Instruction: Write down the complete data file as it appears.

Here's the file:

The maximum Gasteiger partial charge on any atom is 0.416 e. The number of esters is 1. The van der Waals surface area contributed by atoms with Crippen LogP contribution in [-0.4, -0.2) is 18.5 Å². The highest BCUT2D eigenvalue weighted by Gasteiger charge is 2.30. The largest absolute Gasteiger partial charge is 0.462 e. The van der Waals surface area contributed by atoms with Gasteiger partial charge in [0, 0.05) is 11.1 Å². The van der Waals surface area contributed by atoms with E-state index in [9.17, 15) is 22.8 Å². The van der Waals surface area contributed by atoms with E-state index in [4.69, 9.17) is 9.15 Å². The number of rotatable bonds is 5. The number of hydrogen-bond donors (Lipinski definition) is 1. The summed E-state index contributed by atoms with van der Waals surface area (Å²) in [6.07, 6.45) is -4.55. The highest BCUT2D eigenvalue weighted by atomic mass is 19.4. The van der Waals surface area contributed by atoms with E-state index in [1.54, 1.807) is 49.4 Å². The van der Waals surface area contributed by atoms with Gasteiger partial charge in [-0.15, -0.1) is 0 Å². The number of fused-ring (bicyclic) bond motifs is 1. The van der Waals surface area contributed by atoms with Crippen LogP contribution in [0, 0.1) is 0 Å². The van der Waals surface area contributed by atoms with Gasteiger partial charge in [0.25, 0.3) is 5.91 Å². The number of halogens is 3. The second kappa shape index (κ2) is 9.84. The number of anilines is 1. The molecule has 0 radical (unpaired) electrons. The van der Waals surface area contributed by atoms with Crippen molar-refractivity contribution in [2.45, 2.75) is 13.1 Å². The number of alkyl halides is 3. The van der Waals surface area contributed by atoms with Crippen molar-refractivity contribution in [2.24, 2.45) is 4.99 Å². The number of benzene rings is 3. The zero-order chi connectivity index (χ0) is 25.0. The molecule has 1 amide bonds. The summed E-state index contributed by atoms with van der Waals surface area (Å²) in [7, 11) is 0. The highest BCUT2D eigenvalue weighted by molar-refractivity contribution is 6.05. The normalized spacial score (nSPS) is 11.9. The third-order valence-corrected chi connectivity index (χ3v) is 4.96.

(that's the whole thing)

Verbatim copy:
The maximum Gasteiger partial charge on any atom is 0.416 e. The number of esters is 1. The van der Waals surface area contributed by atoms with Crippen LogP contribution in [-0.4, -0.2) is 18.5 Å². The highest BCUT2D eigenvalue weighted by Gasteiger charge is 2.30. The largest absolute Gasteiger partial charge is 0.462 e. The van der Waals surface area contributed by atoms with Gasteiger partial charge in [0, 0.05) is 11.1 Å². The van der Waals surface area contributed by atoms with E-state index in [9.17, 15) is 22.8 Å². The van der Waals surface area contributed by atoms with E-state index in [4.69, 9.17) is 9.15 Å². The number of rotatable bonds is 5. The number of hydrogen-bond donors (Lipinski definition) is 1. The summed E-state index contributed by atoms with van der Waals surface area (Å²) in [6.07, 6.45) is -4.55. The highest BCUT2D eigenvalue weighted by atomic mass is 19.4. The van der Waals surface area contributed by atoms with E-state index in [1.54, 1.807) is 49.4 Å². The van der Waals surface area contributed by atoms with Gasteiger partial charge in [-0.15, -0.1) is 0 Å². The number of fused-ring (bicyclic) bond motifs is 1. The van der Waals surface area contributed by atoms with Crippen LogP contribution in [0, 0.1) is 0 Å². The van der Waals surface area contributed by atoms with Gasteiger partial charge in [0.25, 0.3) is 5.91 Å². The number of halogens is 3. The second kappa shape index (κ2) is 9.84. The number of anilines is 1. The molecule has 0 radical (unpaired) electrons. The van der Waals surface area contributed by atoms with Crippen molar-refractivity contribution in [2.45, 2.75) is 13.1 Å². The number of alkyl halides is 3. The van der Waals surface area contributed by atoms with Crippen molar-refractivity contribution in [2.24, 2.45) is 4.99 Å². The number of benzene rings is 3. The zero-order chi connectivity index (χ0) is 25.0. The molecule has 1 amide bonds. The summed E-state index contributed by atoms with van der Waals surface area (Å²) in [7, 11) is 0. The highest BCUT2D eigenvalue weighted by molar-refractivity contribution is 6.05. The normalized spacial score (nSPS) is 11.9. The third-order valence-corrected chi connectivity index (χ3v) is 4.96.